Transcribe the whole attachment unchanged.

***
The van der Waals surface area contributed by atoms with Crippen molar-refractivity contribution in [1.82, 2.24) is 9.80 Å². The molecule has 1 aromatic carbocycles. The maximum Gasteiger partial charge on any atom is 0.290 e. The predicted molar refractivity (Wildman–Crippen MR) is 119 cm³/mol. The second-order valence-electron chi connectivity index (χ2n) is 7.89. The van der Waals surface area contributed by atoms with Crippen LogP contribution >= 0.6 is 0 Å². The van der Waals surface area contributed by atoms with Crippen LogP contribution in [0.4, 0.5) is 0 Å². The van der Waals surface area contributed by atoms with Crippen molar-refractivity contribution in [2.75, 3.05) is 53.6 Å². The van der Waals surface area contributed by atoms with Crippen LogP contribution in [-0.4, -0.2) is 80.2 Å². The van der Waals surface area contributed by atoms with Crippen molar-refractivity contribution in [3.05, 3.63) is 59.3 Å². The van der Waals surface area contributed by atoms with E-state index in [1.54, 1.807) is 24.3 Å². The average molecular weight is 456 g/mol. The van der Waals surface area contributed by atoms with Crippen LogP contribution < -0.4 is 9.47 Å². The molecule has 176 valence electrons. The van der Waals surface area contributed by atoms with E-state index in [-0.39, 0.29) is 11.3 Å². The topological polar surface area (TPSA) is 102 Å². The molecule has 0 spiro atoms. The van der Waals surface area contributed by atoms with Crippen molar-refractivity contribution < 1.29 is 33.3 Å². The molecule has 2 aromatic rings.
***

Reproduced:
The van der Waals surface area contributed by atoms with Crippen molar-refractivity contribution in [1.82, 2.24) is 9.80 Å². The molecule has 1 aromatic carbocycles. The maximum Gasteiger partial charge on any atom is 0.290 e. The predicted molar refractivity (Wildman–Crippen MR) is 119 cm³/mol. The second-order valence-electron chi connectivity index (χ2n) is 7.89. The van der Waals surface area contributed by atoms with Crippen LogP contribution >= 0.6 is 0 Å². The van der Waals surface area contributed by atoms with Crippen LogP contribution in [0.4, 0.5) is 0 Å². The van der Waals surface area contributed by atoms with Crippen molar-refractivity contribution in [2.75, 3.05) is 53.6 Å². The van der Waals surface area contributed by atoms with Crippen LogP contribution in [-0.4, -0.2) is 80.2 Å². The van der Waals surface area contributed by atoms with Crippen molar-refractivity contribution in [3.05, 3.63) is 59.3 Å². The van der Waals surface area contributed by atoms with E-state index in [1.54, 1.807) is 24.3 Å². The average molecular weight is 456 g/mol. The van der Waals surface area contributed by atoms with Crippen LogP contribution < -0.4 is 9.47 Å². The molecule has 176 valence electrons. The van der Waals surface area contributed by atoms with E-state index in [-0.39, 0.29) is 11.3 Å². The topological polar surface area (TPSA) is 102 Å². The molecule has 0 spiro atoms. The van der Waals surface area contributed by atoms with Crippen molar-refractivity contribution < 1.29 is 33.3 Å². The molecule has 2 aromatic rings.